Removal of Asbestos siding

   #1  

Atchuuu

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I have a property with a 1,300 square foot home on it. Home was built in the late 50's and has asbestos siding. I would like to remove the siding, replace the windows and install hardi plank.

Our area allows the homeowner to remove the asbestos and the local dump will accept it.

Wondering if the removal of the siding is as big a deal as it is made out to be. I will wear the appropriate mask but do I need to suit up and water down the siding?

My thinking is I can just use a nail puller and remove most of the siding without damaging it. Thoughts?
 
   #2  

4570Man

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I’d leave it alone.
 
   #3  

LouNY

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I would keep a water hose handy if you start to see any dust you can wet it down.
Asbestos siding in a solid form not being broken up and releasing fine fibers is quite safe.
The small fibers are the dangerous aspect of asbestos. A good well fitted dust mask and lots of plastic to wrap up the remove siding.
 
   #4  

Rustyiron

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It's no more dangerous than the hardi your getting ready to put up.
It contains the asbestos but it will not become airborne (just like fiber cement siding) until you put a saw into it. Little to no dust is created by simply breaking it or driving/pulling a nail.
 
   #5  

YLee Kioti

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Asbestos is like working in a contaminated area in a nuke plant.
Full face respirator period.
Tyvek suit, gloves, all entry points taped shut neck, arms and legs.
Not for the average guy.

I'm living on God's grace.

I did not even wear a dust mask and did not know our house had exterior lead paint and asbestos tiles.
Yep removed both totally unprotected, 15 years ago.

Now, I cringe when I read posts like these and folks trying to get by on the cheap. Hey I get it pro help is pricey I do get it.
But risking one's life without a full understanding of protection protocols is a needless risk.
Please read up more on what it take to protect yourself first.
The statement of 'wear a dust mask' makes me cringe.

Regards...
 
   #6  

tomplum

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Yep, do it right and protect yourself from the dust on what you take down and put up. Now, you can use more friendly methods than sawing when it comes to Hardi. By me, I can't take freaking drywall to the dump with a rolled texture on it w/o having a lab test it. Really.
 
   #7  

ultrarunner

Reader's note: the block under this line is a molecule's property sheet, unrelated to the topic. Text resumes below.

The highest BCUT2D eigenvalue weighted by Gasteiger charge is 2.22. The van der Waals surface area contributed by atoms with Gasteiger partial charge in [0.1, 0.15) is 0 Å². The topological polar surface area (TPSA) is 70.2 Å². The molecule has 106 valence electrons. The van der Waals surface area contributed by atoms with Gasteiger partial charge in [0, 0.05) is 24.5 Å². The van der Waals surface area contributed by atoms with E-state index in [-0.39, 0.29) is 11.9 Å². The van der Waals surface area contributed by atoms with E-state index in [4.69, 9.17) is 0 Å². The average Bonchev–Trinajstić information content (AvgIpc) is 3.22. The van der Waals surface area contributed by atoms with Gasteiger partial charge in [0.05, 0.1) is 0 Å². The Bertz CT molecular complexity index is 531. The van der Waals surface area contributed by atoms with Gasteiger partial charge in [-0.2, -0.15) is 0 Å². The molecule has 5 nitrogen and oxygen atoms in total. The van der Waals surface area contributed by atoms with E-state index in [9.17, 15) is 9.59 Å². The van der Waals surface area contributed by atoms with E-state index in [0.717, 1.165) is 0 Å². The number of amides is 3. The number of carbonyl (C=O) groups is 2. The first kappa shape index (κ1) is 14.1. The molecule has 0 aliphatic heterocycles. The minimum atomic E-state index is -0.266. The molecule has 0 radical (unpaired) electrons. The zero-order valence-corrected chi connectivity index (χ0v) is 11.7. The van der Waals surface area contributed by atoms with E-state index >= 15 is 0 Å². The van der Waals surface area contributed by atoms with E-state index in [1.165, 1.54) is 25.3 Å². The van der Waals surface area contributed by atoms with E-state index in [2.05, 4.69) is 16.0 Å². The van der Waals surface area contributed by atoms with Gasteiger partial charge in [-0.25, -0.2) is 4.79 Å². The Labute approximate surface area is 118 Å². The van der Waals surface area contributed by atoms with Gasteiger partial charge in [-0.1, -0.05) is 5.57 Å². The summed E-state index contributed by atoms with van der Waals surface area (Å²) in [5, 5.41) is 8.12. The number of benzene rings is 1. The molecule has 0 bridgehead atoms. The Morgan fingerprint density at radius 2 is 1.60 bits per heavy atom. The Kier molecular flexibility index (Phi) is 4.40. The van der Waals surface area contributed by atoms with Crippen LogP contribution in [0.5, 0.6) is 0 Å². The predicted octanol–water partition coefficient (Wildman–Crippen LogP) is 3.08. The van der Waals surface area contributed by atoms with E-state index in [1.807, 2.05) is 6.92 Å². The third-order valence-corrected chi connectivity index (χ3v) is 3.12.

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Yep... same here... few and only expensive choices.
 
   #8  

quicksandfarmer

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Have you gotten it tested to be sure it's asbestos? I'd do that before doing anything.

Strike that. First I'd find out what the legal requirements are where you live. You may find that if you know it's asbestos you're obligated to do things you wouldn't be if you didn't know.
 
   #9  

2LaneCruzer

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When I was in industry, and later with the Health Department, part of my responsibilities were enforcing the asbestos regulations. I strongly suggest you contact your local Department of Environmental Quality for the regulations and more importantly, the recommended removal procedures. Although siding is not like fibrous asbestos, aged siding will deteriorate and release fibers, as will the removal procedure. Wetting is mandatory, as is breathing apparatus...face mask is not adequate. I read in some of the literature that pathology studies indicate that very few fibers can cause cancerous tumors. It's not always the case, of course, but why take the chance. FWIW, asbestos is the only known cause of Mesothelioma.

I believe the siding will require special handling and disposal. Don't get caught having to pay to reclaim contaminated ground and recover improperly disposed material. You would be amazed how much that can cost. Not only did we assess penalties on violators, we had the authority to order them to clean it up, and we always did. Do it right.

Here's a guidance document; it looks legit, but I can't vouch for it, but it will give you an idea. You should still contact your DEQ for the rules and their guidance.

How to Remove and Dispose of Asbestos Siding and Roofing | Today's Homeowner
 

4570Man

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Yep, do it right and protect yourself from the dust on what you take down and put up. Now, you can use more friendly methods than sawing when it comes to Hardi. By me, I can't take freaking drywall to the dump with a rolled texture on it w/o having a lab test it. Really.

I bought a Hardi shear. It didn’t come cheap but it makes the process go way easier and dust free. It’s also a lot quieter than a saw if that matters. I spent nearly $500 on the shear and a roofing nailer, but I figured that was about the cost of having that small job professionally done and I’ll use those tools again.
 
 
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